A Mano

A Mano

It’s a quiet Tuesday night in Hayes Valley, the kind of blustery, cold, blah Tuesday night when you’d expect people to stay in and order pho from Caviar or cook up their latest Sun Basket creation. There’s nothing going on at the nearby Nourse Theater, no symphony performing at Davies, no pricey shoe boutiques still open. There’s no reason, really, for anyone to be out and about. And strolling by old-timer Cafe Delle Stelle (plugging free bottles of wine with bills over $60) and newcomer Nightbird, it looks as if, indeed, they’re not. Apparently no one is in the mood for a heady $125 five-course tasting menu.

But round the corner to A Mano, and suddenly: crowds, Saturday-night-level crowds, visible through a wall of glass as squeaky clean as the spanking-new condos above. There are people seated at every one of the 90 seats; people crammed into the sliver of a bar sipping Negronis; people spilling onto the sidewalk as a perky host quotes hour-long waits.

Everyone, it seems, is in the mood for a $14 bowl of rigatoni.

A Mano (Italian for “by hand”) opened in early May with the goal of bringing affordable handmade pasta to a city where mint tagliatelle with porcini mushrooms has tipped toward $22. It aims to be the everylady’s Locanda. Or Cotogna. Or Tosca. Or La Ciccia… The list of San Francisco’s rustic Italian treasures goes on.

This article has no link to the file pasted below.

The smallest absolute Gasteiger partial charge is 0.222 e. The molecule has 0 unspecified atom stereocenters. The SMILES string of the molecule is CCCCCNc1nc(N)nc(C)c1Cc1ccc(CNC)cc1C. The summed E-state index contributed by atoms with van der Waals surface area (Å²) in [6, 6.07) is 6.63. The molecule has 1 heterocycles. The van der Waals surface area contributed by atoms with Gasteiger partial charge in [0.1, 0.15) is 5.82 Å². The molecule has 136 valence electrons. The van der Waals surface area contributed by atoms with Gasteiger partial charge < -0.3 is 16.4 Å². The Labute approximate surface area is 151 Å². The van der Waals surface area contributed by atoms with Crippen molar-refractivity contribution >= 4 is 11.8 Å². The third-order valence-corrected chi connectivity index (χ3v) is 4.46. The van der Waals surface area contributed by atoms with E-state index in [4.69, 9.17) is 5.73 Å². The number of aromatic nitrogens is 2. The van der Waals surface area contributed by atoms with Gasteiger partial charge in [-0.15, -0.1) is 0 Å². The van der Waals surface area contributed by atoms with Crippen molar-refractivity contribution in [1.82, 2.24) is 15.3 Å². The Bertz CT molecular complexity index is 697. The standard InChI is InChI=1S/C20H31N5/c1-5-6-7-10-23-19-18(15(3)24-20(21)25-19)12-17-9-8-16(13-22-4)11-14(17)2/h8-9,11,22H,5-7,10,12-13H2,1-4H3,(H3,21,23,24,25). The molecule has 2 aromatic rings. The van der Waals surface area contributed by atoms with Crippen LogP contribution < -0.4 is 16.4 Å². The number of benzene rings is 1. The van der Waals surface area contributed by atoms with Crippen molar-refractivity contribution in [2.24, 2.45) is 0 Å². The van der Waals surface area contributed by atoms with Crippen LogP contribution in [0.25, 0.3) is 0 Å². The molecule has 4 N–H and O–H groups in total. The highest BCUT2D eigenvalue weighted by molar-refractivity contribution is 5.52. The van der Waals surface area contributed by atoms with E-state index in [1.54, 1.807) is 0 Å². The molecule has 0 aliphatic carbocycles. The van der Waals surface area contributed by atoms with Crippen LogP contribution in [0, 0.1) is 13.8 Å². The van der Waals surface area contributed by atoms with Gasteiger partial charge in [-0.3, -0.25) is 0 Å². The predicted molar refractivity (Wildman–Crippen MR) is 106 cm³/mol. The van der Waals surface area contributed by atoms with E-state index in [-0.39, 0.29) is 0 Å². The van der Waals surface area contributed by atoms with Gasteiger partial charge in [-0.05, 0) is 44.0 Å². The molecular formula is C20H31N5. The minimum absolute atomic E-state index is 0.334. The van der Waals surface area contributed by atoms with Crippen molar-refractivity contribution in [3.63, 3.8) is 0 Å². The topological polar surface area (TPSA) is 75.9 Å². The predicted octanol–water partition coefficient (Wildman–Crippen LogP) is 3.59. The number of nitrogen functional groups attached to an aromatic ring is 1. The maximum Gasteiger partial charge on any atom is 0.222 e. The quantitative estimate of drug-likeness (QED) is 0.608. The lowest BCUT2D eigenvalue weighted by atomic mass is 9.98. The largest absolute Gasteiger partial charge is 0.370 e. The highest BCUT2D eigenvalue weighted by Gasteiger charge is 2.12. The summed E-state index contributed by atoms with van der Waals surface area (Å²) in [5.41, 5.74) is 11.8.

A Mano is the latest “concept from prolific restaurateur Adriano Paganini. And it’s a smart concept, if not an entirely new one. Pasta Pomodoro ring a bell? That was Paganini’s idea, too, back in 1994. At its peak, the chain had 40-something outposts, mostly throughout California, the last of which, under new ownership, closed last year. No big loss. It was a cheap, easy place to eat something edible and Italiany. It had no scene and it wasn’t supposed to.

But ever since, Paganini has been all about scene, or perhaps the proper word is packaging. In 2008, he turned his attention to pizza and figured out that if he enhanced the ambience and added exceptional cocktails — in a killer location — he’d be onto something. And he was: Beretta, on a sunny corner of Valencia Street, was an insta-hit, further popularizing the blistered crust-broccolini contorni trend that was already well underway.

Starbelly (Castro) and Delarosa (Marina) followed. He then wisely branched out to burgers, hawking humanely raised hamburgers for a reasonable $7.75 at Super Duper, which has 10 locations and counting around the Bay. And now — after adding a Belgian brasserie, tacos, and an Argentine steakhouse to his quiver — the Milan-born restaurateur has gone back to his roots: pasta.

The funny thing is, though, as I slid onto my stool, squeezing into the tightly packed communal table, my first thought was: This place reminds me of Pomodoro, just with sleeker digs and duck-liver mousse. And that was before I’d realized Paganini had anything to do with it.

 Aesthetically, it’s much cooler than that. The space is airy and oversized, with those floor-to-ceiling glass windows fronting the sidewalk, presumably chosen so passersby can peer in and see how much fun the hipsters are having.

Which they are. Filled with awkward first dates and rowdy tables of eight, everyone chatting, laughing, eating affordable food — which flies out of the open kitchen at a fairly rapid clip — A Mano feels like an adult cafeteria with cocktails. Call it arestauteriaa growing breed of eatery where essentially everything costs $16 or less; the kind of place that boasts all the accoutrements of a beloved San Francisco restaurant — but somehow lacks the soul of one.